In the end, I think these manufacturers figured out that it is easier, from a production-cost point of view to take a 36x48 sensor, and stretch it out to 56mm on the long side, but that stretching it in both directions, say to a 42x56 (which is what is needed for a true 3:4 image ratio), is proving to be a lot more difficult. I don't see that we're any closer to a 56x56 square back, and I'm not sure that there would be much demand for it, even if the technology were in place.
When it comes to rectangle images, I prefer the 2:3 ratio for horizontal images, but prefer the 3:4 ratio for verticals. A square image certainly eliminates all these issues, decisions, and choices about rectangle ratios, and whether to shoot horizontal or vertical.
I mean, after all, there's only ONE square ratio!!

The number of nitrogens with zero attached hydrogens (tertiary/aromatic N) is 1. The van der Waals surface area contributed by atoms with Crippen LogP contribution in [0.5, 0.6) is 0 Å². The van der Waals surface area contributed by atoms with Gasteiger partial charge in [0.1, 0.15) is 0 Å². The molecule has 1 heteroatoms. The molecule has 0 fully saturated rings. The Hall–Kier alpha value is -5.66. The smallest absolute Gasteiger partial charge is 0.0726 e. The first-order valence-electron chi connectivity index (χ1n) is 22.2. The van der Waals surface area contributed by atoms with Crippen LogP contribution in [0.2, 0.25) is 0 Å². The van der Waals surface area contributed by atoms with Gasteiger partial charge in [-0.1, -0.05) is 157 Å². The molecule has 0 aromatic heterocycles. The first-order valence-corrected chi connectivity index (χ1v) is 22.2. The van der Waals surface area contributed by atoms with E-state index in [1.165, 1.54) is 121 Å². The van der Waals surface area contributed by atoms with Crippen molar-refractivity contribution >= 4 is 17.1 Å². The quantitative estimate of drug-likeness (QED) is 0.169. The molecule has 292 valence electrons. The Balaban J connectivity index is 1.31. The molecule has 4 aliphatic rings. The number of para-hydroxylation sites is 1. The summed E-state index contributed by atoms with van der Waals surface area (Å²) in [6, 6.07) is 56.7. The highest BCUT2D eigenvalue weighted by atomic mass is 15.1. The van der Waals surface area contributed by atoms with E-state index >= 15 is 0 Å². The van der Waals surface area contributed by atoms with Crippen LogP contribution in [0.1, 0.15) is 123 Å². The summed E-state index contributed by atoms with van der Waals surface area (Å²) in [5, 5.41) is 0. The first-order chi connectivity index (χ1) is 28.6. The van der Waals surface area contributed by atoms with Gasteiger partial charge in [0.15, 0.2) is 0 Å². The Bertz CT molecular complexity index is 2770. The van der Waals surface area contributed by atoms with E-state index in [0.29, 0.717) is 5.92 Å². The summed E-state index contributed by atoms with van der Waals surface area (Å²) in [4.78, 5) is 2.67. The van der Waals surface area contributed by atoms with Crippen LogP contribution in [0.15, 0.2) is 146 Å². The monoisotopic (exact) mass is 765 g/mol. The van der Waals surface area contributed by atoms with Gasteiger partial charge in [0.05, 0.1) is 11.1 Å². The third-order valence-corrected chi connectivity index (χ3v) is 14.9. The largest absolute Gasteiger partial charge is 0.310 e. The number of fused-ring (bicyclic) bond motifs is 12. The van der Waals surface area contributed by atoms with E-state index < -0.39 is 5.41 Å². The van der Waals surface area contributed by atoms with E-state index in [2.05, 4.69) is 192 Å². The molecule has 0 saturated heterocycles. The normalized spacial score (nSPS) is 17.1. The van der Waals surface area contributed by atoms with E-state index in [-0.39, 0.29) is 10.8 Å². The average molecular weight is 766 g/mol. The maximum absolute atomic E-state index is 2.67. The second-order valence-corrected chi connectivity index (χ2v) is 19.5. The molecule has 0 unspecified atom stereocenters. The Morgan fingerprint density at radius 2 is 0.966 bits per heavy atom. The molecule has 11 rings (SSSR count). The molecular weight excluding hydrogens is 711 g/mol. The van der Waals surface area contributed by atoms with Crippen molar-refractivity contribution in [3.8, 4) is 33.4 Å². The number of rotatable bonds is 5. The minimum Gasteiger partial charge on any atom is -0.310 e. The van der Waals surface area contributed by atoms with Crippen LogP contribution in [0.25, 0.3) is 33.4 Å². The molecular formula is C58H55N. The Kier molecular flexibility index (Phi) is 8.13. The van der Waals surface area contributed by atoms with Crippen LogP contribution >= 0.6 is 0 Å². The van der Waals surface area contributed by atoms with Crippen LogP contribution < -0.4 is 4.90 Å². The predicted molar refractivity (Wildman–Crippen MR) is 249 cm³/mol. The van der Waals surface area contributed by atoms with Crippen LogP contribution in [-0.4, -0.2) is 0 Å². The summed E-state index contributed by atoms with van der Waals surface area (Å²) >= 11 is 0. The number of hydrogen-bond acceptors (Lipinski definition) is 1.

New Member
Patience Michael, patience.

I am sure companies are working on larger sensors now.

What we have now as high grade sensors will take many jobs that once were done with 4"x 5" cameras.

Largers sensors will eventually make 8"x 10" cameras obsolete especially if the adustments of TCs become available for these digital cameras.


New Member
"I am sure companies are working on larger sensors now."

Is the issue "developing" large sensors or developing large sensors that are affordable. Are there large sensors being produced in small numbers for industry and government? Is the current size limit, physics or finance?



New Member
Making larger sensors is not a problem although the price will go up progressively.

Larger sensors need more power and more storage capacity.
The trend is towards smaller pixels again meaning more pixels for the same area.

Finally more expensive digital backs will mean reduced sales.
All extra costs have to be regained from a smaller production run increasing the price even more.

The conclusion is simple: digital developments depend more on economics than on engineering.
Strange coincidence that the word photography is not even mentioned once here.